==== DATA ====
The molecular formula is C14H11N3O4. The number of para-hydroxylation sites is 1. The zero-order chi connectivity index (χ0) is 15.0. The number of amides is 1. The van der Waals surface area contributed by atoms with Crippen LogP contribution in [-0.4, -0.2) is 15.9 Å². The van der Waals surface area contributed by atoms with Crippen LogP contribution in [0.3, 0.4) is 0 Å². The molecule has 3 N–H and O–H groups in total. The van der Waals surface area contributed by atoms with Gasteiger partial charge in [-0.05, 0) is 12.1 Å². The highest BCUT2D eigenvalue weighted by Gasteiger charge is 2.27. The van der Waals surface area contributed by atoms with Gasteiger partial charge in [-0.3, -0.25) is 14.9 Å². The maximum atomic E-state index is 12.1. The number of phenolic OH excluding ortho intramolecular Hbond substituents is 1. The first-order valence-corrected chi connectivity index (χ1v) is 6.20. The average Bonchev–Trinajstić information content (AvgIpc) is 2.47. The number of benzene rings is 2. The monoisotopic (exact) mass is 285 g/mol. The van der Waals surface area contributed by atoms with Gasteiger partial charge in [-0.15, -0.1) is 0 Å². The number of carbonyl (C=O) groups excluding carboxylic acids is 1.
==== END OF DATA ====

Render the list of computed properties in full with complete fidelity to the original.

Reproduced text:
The molecular formula is C14H11N3O4. The number of para-hydroxylation sites is 1. The zero-order chi connectivity index (χ0) is 15.0. The number of amides is 1. The van der Waals surface area contributed by atoms with Crippen LogP contribution in [-0.4, -0.2) is 15.9 Å². The van der Waals surface area contributed by atoms with Crippen LogP contribution in [0.3, 0.4) is 0 Å². The molecule has 3 N–H and O–H groups in total. The van der Waals surface area contributed by atoms with Gasteiger partial charge in [-0.05, 0) is 12.1 Å². The highest BCUT2D eigenvalue weighted by Gasteiger charge is 2.27. The van der Waals surface area contributed by atoms with Gasteiger partial charge in [-0.3, -0.25) is 14.9 Å². The maximum atomic E-state index is 12.1. The number of phenolic OH excluding ortho intramolecular Hbond substituents is 1. The first-order valence-corrected chi connectivity index (χ1v) is 6.20. The average Bonchev–Trinajstić information content (AvgIpc) is 2.47. The number of benzene rings is 2. The monoisotopic (exact) mass is 285 g/mol. The van der Waals surface area contributed by atoms with Gasteiger partial charge in [-0.15, -0.1) is 0 Å². The number of carbonyl (C=O) groups excluding carboxylic acids is 1.